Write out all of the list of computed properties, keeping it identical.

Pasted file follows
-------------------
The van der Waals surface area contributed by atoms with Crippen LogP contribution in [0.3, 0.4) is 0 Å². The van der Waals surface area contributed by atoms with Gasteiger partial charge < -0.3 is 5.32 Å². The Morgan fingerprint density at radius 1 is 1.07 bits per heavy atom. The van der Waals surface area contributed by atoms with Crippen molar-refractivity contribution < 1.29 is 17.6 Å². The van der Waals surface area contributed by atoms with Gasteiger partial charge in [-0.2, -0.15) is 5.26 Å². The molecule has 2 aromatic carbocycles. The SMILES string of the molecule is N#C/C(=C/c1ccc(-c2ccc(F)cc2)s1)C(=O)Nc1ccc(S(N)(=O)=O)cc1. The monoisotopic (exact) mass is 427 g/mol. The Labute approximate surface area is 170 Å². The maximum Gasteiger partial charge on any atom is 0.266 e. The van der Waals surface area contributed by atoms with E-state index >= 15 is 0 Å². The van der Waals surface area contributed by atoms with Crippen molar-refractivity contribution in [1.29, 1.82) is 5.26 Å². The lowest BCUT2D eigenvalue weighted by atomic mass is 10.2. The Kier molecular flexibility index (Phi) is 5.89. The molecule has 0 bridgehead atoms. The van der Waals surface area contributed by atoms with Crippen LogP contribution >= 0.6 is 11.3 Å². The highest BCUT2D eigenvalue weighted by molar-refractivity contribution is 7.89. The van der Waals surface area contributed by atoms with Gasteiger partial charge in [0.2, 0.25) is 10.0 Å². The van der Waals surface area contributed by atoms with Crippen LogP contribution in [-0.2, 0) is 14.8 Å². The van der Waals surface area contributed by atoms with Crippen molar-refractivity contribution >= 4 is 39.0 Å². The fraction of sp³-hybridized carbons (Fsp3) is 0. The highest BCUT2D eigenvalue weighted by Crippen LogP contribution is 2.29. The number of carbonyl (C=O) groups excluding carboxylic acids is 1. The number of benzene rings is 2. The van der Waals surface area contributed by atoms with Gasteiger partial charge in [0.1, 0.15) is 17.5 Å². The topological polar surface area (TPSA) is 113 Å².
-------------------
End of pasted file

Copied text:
The van der Waals surface area contributed by atoms with Crippen LogP contribution in [0.3, 0.4) is 0 Å². The van der Waals surface area contributed by atoms with Gasteiger partial charge < -0.3 is 5.32 Å². The Morgan fingerprint density at radius 1 is 1.07 bits per heavy atom. The van der Waals surface area contributed by atoms with Crippen molar-refractivity contribution < 1.29 is 17.6 Å². The van der Waals surface area contributed by atoms with Gasteiger partial charge in [-0.2, -0.15) is 5.26 Å². The molecule has 2 aromatic carbocycles. The SMILES string of the molecule is N#C/C(=C/c1ccc(-c2ccc(F)cc2)s1)C(=O)Nc1ccc(S(N)(=O)=O)cc1. The monoisotopic (exact) mass is 427 g/mol. The Labute approximate surface area is 170 Å². The maximum Gasteiger partial charge on any atom is 0.266 e. The van der Waals surface area contributed by atoms with E-state index >= 15 is 0 Å². The van der Waals surface area contributed by atoms with Crippen molar-refractivity contribution in [1.29, 1.82) is 5.26 Å². The lowest BCUT2D eigenvalue weighted by atomic mass is 10.2. The Kier molecular flexibility index (Phi) is 5.89. The molecule has 0 bridgehead atoms. The van der Waals surface area contributed by atoms with Crippen LogP contribution >= 0.6 is 11.3 Å². The highest BCUT2D eigenvalue weighted by molar-refractivity contribution is 7.89. The van der Waals surface area contributed by atoms with Gasteiger partial charge in [0.2, 0.25) is 10.0 Å². The van der Waals surface area contributed by atoms with Crippen LogP contribution in [-0.2, 0) is 14.8 Å². The van der Waals surface area contributed by atoms with Crippen molar-refractivity contribution >= 4 is 39.0 Å². The fraction of sp³-hybridized carbons (Fsp3) is 0. The highest BCUT2D eigenvalue weighted by Crippen LogP contribution is 2.29. The number of carbonyl (C=O) groups excluding carboxylic acids is 1. The number of benzene rings is 2. The van der Waals surface area contributed by atoms with Gasteiger partial charge in [0.1, 0.15) is 17.5 Å². The topological polar surface area (TPSA) is 113 Å².